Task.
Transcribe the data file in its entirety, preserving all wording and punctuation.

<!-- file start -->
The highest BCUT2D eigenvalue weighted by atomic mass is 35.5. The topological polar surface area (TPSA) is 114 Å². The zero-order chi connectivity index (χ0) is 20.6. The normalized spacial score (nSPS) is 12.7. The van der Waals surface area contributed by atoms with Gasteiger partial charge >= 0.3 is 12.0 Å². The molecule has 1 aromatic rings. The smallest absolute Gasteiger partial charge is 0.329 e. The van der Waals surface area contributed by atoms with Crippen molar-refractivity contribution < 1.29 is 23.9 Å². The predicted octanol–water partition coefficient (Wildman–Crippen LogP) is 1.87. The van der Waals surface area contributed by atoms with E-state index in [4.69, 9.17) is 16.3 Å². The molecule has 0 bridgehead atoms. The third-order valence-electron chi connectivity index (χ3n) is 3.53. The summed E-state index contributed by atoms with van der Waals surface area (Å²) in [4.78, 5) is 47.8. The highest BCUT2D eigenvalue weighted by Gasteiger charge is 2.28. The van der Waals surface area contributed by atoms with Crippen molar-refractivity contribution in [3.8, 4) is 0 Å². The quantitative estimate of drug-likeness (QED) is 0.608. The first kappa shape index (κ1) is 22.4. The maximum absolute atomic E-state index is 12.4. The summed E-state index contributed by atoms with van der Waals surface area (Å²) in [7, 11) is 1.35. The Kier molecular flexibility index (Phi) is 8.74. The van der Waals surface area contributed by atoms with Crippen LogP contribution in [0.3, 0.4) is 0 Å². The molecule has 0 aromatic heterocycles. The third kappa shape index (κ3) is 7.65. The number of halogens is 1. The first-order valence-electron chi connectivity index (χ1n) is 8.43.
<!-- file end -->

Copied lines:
The highest BCUT2D eigenvalue weighted by atomic mass is 35.5. The topological polar surface area (TPSA) is 114 Å². The zero-order chi connectivity index (χ0) is 20.6. The normalized spacial score (nSPS) is 12.7. The van der Waals surface area contributed by atoms with Gasteiger partial charge >= 0.3 is 12.0 Å². The molecule has 1 aromatic rings. The smallest absolute Gasteiger partial charge is 0.329 e. The van der Waals surface area contributed by atoms with Crippen molar-refractivity contribution < 1.29 is 23.9 Å². The predicted octanol–water partition coefficient (Wildman–Crippen LogP) is 1.87. The van der Waals surface area contributed by atoms with E-state index in [4.69, 9.17) is 16.3 Å². The molecule has 0 bridgehead atoms. The third-order valence-electron chi connectivity index (χ3n) is 3.53. The summed E-state index contributed by atoms with van der Waals surface area (Å²) in [4.78, 5) is 47.8. The highest BCUT2D eigenvalue weighted by Gasteiger charge is 2.28. The van der Waals surface area contributed by atoms with Crippen molar-refractivity contribution in [3.8, 4) is 0 Å². The quantitative estimate of drug-likeness (QED) is 0.608. The first kappa shape index (κ1) is 22.4. The maximum absolute atomic E-state index is 12.4. The summed E-state index contributed by atoms with van der Waals surface area (Å²) in [7, 11) is 1.35. The Kier molecular flexibility index (Phi) is 8.74. The van der Waals surface area contributed by atoms with Crippen LogP contribution in [0.3, 0.4) is 0 Å². The molecule has 0 aromatic heterocycles. The third kappa shape index (κ3) is 7.65. The number of halogens is 1. The first-order valence-electron chi connectivity index (χ1n) is 8.43.